Reading Dana Liebelson’s article about incarcerated teenagers in the Huffington Post and especially watching the videos of guards restraining teenagers made me sick to my stomach. And it reminded me of how often our parenting practices and policies towards children are driven by fear.
Headlines in newspapers in the 1980’s and 1990’s resounded with fears about the new dangers of teen predators, angry teen boys, and gangs. One result of that was policies allowing teenagers to be tried as adults in our courts, and imprisoning adolescents in adult facilities. According to Liebelson, the number of youth incarcerated in prisons and jails doubled from 1985-1995, with almost 6000 kids being held in adult facilities by 2013. The fears about out of control teens ended up being unfounded.
Kids today are spending less time outdoors in nature and more time in supervised activities, and the amount of geography parents allow them to roam freely has dwindled. Why? Because parents are so afraid they will be abducted. 24/7 news coverage of abductions leaves parents with the message to hold your kids close and not let them out of your sight. This occurs despite the fact that crimes against children have gone down significantly in the past 30 years.
One last example of how anxiety is driving parenting practices is the relentless pushing of our children to be the best. I see this played out with grades, sports, other activities like dance and cheer, popularity, and the race to achieve acceptance into top tier universities. Parents are so afraid their kids will get behind their peers that they become hyper focused on giving their children a leg up, an edge. We don’t strive to keep up with the Jones’ next door with their new appliances like we did in the 1950’s. Today it’s all about keeping up with the Jone’s children. These unrealistic fears have created undue pressure and stress on kids and families.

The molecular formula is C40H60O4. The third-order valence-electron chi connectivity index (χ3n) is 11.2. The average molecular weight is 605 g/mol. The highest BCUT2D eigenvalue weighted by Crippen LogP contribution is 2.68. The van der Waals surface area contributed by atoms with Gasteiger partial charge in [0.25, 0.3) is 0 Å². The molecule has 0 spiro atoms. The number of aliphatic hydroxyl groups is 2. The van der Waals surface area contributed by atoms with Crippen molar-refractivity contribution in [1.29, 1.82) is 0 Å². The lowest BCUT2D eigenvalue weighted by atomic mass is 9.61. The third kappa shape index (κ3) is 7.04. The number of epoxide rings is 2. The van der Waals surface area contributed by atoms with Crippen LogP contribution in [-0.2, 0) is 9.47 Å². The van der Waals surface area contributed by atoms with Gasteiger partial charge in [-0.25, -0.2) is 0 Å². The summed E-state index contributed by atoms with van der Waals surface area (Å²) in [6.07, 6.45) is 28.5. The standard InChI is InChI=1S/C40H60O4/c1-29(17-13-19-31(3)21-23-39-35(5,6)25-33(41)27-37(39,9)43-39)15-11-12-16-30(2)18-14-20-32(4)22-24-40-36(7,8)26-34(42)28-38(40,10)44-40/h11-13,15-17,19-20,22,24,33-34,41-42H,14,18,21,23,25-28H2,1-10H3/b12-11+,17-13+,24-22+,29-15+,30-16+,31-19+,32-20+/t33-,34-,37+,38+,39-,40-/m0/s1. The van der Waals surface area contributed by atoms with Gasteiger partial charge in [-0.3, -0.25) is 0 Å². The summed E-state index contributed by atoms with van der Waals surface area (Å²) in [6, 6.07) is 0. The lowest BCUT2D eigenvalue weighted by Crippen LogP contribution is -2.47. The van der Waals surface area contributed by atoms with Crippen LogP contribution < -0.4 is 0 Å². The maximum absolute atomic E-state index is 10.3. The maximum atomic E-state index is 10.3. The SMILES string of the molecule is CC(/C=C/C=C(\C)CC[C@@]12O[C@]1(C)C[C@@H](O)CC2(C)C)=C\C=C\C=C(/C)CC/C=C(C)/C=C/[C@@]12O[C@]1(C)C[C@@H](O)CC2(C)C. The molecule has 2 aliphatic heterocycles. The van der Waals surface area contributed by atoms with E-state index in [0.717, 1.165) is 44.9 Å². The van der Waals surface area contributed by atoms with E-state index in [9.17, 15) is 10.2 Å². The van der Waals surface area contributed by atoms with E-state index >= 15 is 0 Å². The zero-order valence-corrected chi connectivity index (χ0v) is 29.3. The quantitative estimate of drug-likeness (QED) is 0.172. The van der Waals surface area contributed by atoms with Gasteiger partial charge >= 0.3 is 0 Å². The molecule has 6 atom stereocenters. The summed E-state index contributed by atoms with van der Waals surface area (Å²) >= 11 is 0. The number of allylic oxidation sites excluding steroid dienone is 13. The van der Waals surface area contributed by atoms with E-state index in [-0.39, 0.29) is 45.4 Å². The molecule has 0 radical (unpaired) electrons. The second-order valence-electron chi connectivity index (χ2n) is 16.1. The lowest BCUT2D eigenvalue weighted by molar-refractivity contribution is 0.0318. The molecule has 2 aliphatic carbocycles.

The perception of these fears is far worse than the reality. We need to wake up to the facts and not allow ourselves to be carried away by the media-driven panic that often surrounds these issues.
Never parent out of fear. Make parenting decisions based upon your child’s individual needs, your family’s values, and trusting your gut. Don’t allow the culture to sway your better judgment.